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Page:Dictionary of National Biography volume 46.djvu/369

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'Unitarian Society.' The preamble, drawn by Thomas Belsham [q. v.], was meant to exclude Arians ; nevertheless Price joined it. Meanwhile he was pursuing his experiments in science and publishing the results.

In politics he had taken little part. He had written in 1769 and 1774 two anonymous pamphlets on the relations of Great Britain with the colonies. The second of these (against war) was revised by Franklin, with whom he was on the most confidential terms. His intimacy with Burke lasted till 1783. He states that he was never a member of any political club, though it appears that he had attended the Birmingham dinner (4 Nov. 1788) in celebration of the landing of William III, from which the toast of 'church and constitution' was excluded ; and he had a hand in the framing of the Birmingham Constitutional Society (June 1791) on the model of that at Manchester. The measures of reform in the advocacy of which he co-operated were the abolition of the slave trade, and the repeal of the test and corporation acts. On the latter topic he wrote his 'Letter to Pitt' (1787) and a Fifth of November sermon (1789). The defeat of Fox's motion for repeal (2 March 1790) was largely caused by the preface (17 Feb.) of Priestley's 'Letters' addressed to Edward Burn [q. v.] Extracts were furnished to all members of the House of Commons. He had called on the clergy to avert revolution by reform, and, with more imagination than usual, described his own theological efforts as 'grains of gunpowder ' for which his opponents were 'providing the match' (Works, xix. 311). The nickname 'Gunpowder Priestley' was adopted in songs and caricatures. Popular feeling against him was increased by his 'Letters to Burke' (1 Jan. 1791), in which he vindicated the principles of the French revolution. These ran through three editions, and were followed in June by his anonymous 'Dialogue on the General Principles of Government.'

On Thursday, 14 July 1791, the 'Constitutional Society' of Birmingham held a dinner in Thomas Dadley's Hotel, Temple Row, to commemorate the fall of the Bastille. Priestley had 'little to do' with it, but he meant to be present, and on 6 July he asked William Hutton (1723-1815) [q. v.] and Berington to join the party; they both declined. The promoters invited, by public advertisement (7 July), 'any friend to freedom.' An inflammatory handbill of republican tendency was disowned by the promoters, who publicly advertised their 'firm attachment to the constitution.' On the morning of the 14th his friend Russell sent Priestley a note from town, advising him not to attend the dinner ; hence he did not go. An angry crowd hung about the door as the company (numbering eighty-one) assembled at three o'clock, but the dinner, during which some extravagant toasts were honoured, ended quietly before six. The chairman, James Keir [q. v.], was a churchman (for the toasts see Authentic Account, pp. 32 sq.) It appears there was a dinner, not public, 'of the opposite party,' at the Swan in Bull Street, which kept up till a later hour.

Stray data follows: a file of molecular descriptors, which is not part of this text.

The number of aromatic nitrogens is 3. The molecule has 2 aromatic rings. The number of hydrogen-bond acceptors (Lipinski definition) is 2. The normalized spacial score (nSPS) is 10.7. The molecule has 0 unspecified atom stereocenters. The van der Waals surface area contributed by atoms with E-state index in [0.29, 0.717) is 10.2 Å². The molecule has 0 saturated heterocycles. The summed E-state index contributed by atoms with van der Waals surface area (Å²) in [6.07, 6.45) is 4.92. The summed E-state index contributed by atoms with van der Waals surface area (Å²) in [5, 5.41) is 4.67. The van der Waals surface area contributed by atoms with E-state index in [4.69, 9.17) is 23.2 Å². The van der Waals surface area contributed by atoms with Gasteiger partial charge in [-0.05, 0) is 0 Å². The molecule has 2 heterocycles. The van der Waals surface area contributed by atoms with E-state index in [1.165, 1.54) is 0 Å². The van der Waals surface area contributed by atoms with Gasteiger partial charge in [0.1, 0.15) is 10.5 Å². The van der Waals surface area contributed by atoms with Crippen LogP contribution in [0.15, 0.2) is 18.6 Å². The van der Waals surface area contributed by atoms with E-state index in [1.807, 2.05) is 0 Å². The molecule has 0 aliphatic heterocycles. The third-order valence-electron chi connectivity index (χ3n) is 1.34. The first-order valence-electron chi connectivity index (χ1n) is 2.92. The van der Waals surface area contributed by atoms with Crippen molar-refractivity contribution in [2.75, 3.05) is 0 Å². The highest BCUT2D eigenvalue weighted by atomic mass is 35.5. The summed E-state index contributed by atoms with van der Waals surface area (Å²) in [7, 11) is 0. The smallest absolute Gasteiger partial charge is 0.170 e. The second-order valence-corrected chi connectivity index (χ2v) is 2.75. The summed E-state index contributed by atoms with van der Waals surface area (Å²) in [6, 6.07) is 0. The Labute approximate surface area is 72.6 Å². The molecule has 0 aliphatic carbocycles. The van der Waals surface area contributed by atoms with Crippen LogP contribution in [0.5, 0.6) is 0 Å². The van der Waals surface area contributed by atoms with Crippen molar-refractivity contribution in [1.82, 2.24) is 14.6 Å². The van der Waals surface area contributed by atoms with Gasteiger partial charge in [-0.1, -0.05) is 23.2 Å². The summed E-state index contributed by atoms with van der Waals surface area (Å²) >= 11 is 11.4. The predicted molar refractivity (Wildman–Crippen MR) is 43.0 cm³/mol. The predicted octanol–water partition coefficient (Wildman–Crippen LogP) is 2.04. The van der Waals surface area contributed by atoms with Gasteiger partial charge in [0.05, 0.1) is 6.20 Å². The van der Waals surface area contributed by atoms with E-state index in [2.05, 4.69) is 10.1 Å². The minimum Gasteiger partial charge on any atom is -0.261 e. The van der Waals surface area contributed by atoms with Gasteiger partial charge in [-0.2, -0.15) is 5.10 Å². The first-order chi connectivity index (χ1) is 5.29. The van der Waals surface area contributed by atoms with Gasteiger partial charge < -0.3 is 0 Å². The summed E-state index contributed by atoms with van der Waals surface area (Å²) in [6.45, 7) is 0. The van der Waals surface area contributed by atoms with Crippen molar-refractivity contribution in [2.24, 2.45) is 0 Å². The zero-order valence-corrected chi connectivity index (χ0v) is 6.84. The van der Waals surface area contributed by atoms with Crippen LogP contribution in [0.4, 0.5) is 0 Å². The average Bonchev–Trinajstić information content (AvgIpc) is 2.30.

About eight o'clock in the evening the crowd broke the windows of Dadley's Hotel. Finding that the guests had left, the mob directed their attention to the residences of the organisers, among whom they wrongly assumed Priestley was the chief. After wrecking and burning the New Meeting and the Old Meeting, they attacked Priestley's house at Fairhill, a mile from Birmingham, and destroyed nearly all his books, papers, and apparatus. He and his family managed to escape before the incendiaries arrived. Rioting continued on Friday and Saturday ; the town was in the hands of the mob, the gaols were opened, seven residences were burned, and many others wrecked ; the meeting-house at Kingswood, seven miles from Birmingham, was also destroyed. The magistrates were powerless ; great exertions to restore order were made by Heneage Finch, fourth earl of Aylesford (a pupil of Horsley), without avail. At length dragoons arrived from Nottingham on Saturday night, and the disorder ceased.

Much mutual recrimination filled the pamphlets of the time. The Riot Act was not read at the beginning of the disorder, as it was next year (May 1792) to stop a raid on the brothels of Birmingham (Parr). Priestley's friends charged the authorities, including the clergy, with culpable dereliction of duty. This view was shared by Sir Samuel Romilly, who was in Birmingham in the latter part of July, and it was emphasised in the well-known lines in Coleridge's 'Religious Musings written on Christmas Eve,' 1794. Priestley's friends, however, hardly made allowance for their own miscalculation of the current of popular feeling to which they ran counter. George III, writing to Dundas, expressed himself as 'pleased that Priestley is the sufferer,' though disapproving the 'atrocious means' employed. For Priestley it was a rude awakening. He had passed the day in the company of Adam Walker, a lecturer on physics from London, who had dined at Fairhill. Late in the evening, while playing backgammon with his wife, he was warned of his danger, and, though incredulous, he